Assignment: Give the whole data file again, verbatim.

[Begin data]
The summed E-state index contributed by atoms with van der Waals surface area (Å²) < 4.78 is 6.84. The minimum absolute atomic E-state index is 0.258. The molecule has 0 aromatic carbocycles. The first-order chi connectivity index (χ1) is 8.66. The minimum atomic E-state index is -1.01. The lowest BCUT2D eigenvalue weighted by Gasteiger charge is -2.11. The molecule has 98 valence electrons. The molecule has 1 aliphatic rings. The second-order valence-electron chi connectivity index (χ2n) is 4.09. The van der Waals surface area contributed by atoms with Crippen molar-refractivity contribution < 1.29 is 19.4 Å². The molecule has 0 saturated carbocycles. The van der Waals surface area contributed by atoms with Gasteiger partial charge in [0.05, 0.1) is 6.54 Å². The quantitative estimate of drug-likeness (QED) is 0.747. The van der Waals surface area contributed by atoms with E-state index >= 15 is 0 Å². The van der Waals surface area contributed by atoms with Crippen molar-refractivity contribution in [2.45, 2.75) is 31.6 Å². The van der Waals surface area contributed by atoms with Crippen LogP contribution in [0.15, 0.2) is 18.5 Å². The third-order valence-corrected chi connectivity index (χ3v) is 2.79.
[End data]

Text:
The summed E-state index contributed by atoms with van der Waals surface area (Å²) < 4.78 is 6.84. The minimum absolute atomic E-state index is 0.258. The molecule has 0 aromatic carbocycles. The first-order chi connectivity index (χ1) is 8.66. The minimum atomic E-state index is -1.01. The lowest BCUT2D eigenvalue weighted by Gasteiger charge is -2.11. The molecule has 98 valence electrons. The molecule has 1 aliphatic rings. The second-order valence-electron chi connectivity index (χ2n) is 4.09. The van der Waals surface area contributed by atoms with Crippen molar-refractivity contribution < 1.29 is 19.4 Å². The molecule has 0 saturated carbocycles. The van der Waals surface area contributed by atoms with Gasteiger partial charge in [0.05, 0.1) is 6.54 Å². The quantitative estimate of drug-likeness (QED) is 0.747. The van der Waals surface area contributed by atoms with E-state index >= 15 is 0 Å². The van der Waals surface area contributed by atoms with Crippen molar-refractivity contribution in [2.45, 2.75) is 31.6 Å². The van der Waals surface area contributed by atoms with Crippen LogP contribution in [0.15, 0.2) is 18.5 Å². The third-order valence-corrected chi connectivity index (χ3v) is 2.79.